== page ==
Why don’t you use piercing guns?
We’ve all seen the storefronts and kiosks advertising free ear piercings with the purchase of jewelry. You may think, “What’s wrong with a deal like that?” The problem is not in the price but the procedure, as these types of establishments use piercing guns.
So what’s wrong with ear piercing guns? While we won’t go into all the reasons you shouldn’t get pierced with a gun—the Association of Professional Piercers already has—here are the main ones:
Piercing guns cannot be effectively sterilized, and there are documented cases of disease transmission from piercing guns. (Download this Journal of the American Medical Association article.)
Gun studs do not accommodate for the different thicknesses of ears and earlobes, and the studs can easily become embedded. Additionally, piercing studs are not usually made from implant-grade materials, and as a result, reactions to the jewelry are not uncommon, especially for those with a sensitivity to nickel.
Operators working at piercing kiosks are not trained in bloodborne pathogens and disease transmission. There are documented cases of disease transmission from piercing guns because of the ignorance of aseptic technique and a lack of basic knowledge of disease transmission.
Getting your ear cartilage pierced with a gun can be especially dangerous and carries a risk of permanent damage.
Here’s why you may want to consider us instead of your local mall:
We use single-use, disposable piercing needles and aseptic technique—the same as your dentist. Jewelry is sterilized prior to insertion, and any other implements used (forceps, etc.) are sterilized as well.
We use jewelry at a length selected specifically for you, made of material proven to be safe for the body. The posts we use for initial ear piercings are either implant-certified titanium (Ti6Al4V ELI) that is ASTM F-136 compliant or ISO 5832-3 compliant, or implant-grade steel that is ASTM F-138 compliant or ISO 5832-1 compliant, and are considered safe for initial piercings by the Association of Professional Piercers.
Everyone on our staff is certified with bloodborne pathogens training by the National Safety Council, and all of our piercers meet—and exceed—training required for business membership in the Association of Professional Piercers.
Getting pierced with a gun is considerably cheaper, but you get what you pay for.
I want to get my child’s ears pierced by you. Can you do it?
Do I need to turn my earrings while they’re healing?
No. There is the opinion still held by some that if you do not rotate your jewelry occasionally during healing that your skin will adhere to or “grow into” the post. This is not true. With implant-grade titanium and steel jewelry (and even glass) the surface is non-porous and will not adhere to skin. This is not to say that you won’t have some scabbing and dried lymph that adheres to your jewelry during healing. Just keep with your regular cleaning regimen and this will wash away naturally. As for twisting the jewelry: just leave it alone. If you’re not cleaning your piercing, keep your hands off it.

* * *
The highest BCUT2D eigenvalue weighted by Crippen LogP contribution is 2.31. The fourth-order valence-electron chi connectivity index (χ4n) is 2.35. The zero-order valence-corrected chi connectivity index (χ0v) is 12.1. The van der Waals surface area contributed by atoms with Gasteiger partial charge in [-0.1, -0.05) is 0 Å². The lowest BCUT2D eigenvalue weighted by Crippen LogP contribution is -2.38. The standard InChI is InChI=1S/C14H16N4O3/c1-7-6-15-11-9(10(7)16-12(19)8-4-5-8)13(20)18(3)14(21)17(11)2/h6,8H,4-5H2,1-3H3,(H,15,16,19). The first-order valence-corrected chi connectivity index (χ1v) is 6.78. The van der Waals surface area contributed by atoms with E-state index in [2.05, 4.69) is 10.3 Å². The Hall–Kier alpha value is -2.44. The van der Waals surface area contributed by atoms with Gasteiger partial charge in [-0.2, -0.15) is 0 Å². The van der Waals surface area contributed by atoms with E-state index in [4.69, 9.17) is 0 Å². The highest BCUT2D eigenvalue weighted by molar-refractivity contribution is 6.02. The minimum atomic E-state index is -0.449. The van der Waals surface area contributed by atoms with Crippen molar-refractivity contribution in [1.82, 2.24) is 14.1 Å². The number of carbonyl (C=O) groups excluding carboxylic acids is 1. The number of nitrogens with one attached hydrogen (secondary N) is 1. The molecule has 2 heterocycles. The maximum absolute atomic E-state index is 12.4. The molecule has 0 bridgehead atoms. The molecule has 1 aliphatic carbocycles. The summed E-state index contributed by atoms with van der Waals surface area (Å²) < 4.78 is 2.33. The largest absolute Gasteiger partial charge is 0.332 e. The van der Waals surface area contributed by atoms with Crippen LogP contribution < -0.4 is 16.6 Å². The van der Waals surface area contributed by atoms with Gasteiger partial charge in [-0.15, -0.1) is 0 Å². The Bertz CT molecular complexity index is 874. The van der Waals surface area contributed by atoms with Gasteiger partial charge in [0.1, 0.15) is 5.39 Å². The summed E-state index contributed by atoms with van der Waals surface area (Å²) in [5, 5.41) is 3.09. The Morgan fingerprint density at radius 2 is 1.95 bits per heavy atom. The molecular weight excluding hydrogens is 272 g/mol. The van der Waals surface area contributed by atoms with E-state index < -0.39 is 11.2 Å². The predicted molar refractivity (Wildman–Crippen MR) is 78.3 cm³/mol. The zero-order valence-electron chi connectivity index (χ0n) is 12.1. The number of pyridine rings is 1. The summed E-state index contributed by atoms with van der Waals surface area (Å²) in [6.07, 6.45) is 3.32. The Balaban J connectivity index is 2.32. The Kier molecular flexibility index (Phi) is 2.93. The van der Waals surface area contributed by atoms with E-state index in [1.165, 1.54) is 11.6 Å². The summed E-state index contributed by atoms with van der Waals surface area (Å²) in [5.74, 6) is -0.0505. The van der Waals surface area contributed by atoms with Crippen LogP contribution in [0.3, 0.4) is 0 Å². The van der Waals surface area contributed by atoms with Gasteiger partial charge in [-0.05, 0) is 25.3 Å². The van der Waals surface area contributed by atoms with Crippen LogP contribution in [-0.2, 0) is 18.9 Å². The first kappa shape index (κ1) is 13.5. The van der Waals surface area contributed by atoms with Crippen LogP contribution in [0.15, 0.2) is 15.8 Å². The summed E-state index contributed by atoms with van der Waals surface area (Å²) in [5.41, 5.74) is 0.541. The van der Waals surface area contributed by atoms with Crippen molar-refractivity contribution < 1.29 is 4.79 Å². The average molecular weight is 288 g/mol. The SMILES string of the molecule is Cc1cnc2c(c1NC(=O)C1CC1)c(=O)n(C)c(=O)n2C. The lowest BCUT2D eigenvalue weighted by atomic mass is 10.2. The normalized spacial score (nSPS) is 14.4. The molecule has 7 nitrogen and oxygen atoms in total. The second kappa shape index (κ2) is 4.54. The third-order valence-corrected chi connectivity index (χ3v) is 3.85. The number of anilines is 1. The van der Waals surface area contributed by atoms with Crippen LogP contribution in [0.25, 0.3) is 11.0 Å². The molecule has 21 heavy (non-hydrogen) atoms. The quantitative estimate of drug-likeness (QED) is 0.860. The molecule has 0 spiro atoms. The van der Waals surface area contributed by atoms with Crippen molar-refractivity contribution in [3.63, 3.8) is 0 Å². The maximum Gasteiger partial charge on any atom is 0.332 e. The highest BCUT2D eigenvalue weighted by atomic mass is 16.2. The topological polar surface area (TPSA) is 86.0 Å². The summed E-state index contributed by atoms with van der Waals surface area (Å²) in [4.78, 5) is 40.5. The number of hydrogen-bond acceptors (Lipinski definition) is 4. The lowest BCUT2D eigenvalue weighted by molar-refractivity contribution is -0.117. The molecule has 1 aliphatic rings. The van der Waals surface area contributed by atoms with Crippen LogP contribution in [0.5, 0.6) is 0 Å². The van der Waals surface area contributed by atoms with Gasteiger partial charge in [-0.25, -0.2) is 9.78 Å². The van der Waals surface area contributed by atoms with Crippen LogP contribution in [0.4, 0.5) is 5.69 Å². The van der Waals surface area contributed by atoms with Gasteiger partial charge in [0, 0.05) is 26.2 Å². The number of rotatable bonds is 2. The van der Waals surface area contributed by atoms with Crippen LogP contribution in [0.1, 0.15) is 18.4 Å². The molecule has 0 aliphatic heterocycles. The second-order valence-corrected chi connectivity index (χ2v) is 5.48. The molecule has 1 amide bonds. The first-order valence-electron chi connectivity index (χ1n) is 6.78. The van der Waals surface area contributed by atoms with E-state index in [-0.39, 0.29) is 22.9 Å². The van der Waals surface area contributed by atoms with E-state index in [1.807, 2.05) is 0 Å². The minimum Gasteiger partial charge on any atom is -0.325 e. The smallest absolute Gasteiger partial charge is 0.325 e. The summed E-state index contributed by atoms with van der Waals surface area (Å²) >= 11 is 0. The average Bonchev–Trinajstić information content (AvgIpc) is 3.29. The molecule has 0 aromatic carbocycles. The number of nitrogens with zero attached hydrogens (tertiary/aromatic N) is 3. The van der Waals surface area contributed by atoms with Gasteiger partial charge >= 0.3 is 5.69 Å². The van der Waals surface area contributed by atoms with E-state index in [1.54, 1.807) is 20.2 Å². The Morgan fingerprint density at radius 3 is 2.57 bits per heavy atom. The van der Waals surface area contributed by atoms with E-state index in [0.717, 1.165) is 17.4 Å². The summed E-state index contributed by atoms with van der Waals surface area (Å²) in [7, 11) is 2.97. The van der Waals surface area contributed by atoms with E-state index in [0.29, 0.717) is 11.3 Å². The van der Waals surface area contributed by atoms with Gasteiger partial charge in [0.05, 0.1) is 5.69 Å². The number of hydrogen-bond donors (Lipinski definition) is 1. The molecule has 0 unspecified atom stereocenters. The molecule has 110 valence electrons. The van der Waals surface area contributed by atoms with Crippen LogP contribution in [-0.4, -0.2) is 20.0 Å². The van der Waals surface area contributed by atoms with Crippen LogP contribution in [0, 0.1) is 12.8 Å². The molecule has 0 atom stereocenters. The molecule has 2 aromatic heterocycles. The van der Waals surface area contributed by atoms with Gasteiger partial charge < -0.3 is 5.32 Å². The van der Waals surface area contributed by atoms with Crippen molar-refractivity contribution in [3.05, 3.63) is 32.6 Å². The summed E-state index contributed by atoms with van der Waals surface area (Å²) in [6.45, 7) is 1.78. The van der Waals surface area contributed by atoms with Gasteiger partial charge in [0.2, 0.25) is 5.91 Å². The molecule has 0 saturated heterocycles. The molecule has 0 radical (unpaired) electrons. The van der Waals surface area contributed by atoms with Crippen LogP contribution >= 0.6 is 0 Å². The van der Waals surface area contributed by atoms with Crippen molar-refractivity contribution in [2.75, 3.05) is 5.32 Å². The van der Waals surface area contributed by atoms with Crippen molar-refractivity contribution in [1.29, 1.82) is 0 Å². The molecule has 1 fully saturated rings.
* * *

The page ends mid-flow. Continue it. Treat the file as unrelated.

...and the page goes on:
How soon can I change my jewelry?
The initial jewelry should be left in for the duration of the healing period, but you can change your jewelry as soon as it is healed. For earlobes, this means six to eight weeks; for cartilage, six to twelve months, minimum.
How soon can I leave the piercing empty?
For most, earlobe piercings tend to stay open (even without jewelry) after a year or more (but this is no hard, fast rule), while cartilage piercings can take considerably longer. A good rule of thumb: if you want to keep your piercing, keep something in it.
How long until I can start stretching?
You will want to wait until your piercings are healed before you begin stretching. For earlobes this is after about eight weeks; for ear cartilage, this means waiting until they are fully healed, which can be anywhere from six months to a year. For more information about stretching, check out the Stretching FAQ on our site.
If you already know you want to go big, it’s easier to get your ears pierced larger to begin with. (This is especially true of ear cartilage piercings, as they can be difficult to stretch.) To find out about different options for large-gauge piercings, come in and talk to one of our piercers in person.
I saw a picture online of an ear with multiple cartilage piercings. Can I get that?
Looking through images in our galleries or other places online is a great way to get ideas, but ears can vary greatly from person-to-person, so something that works well online (or on your friend) may not work for you.
If there is a piercing configuration that appeals to you, bring in the picture and talk to one of our piercers. Even if you’re not suited for what you’re asking about, they can recommend something that will work for your particular ear.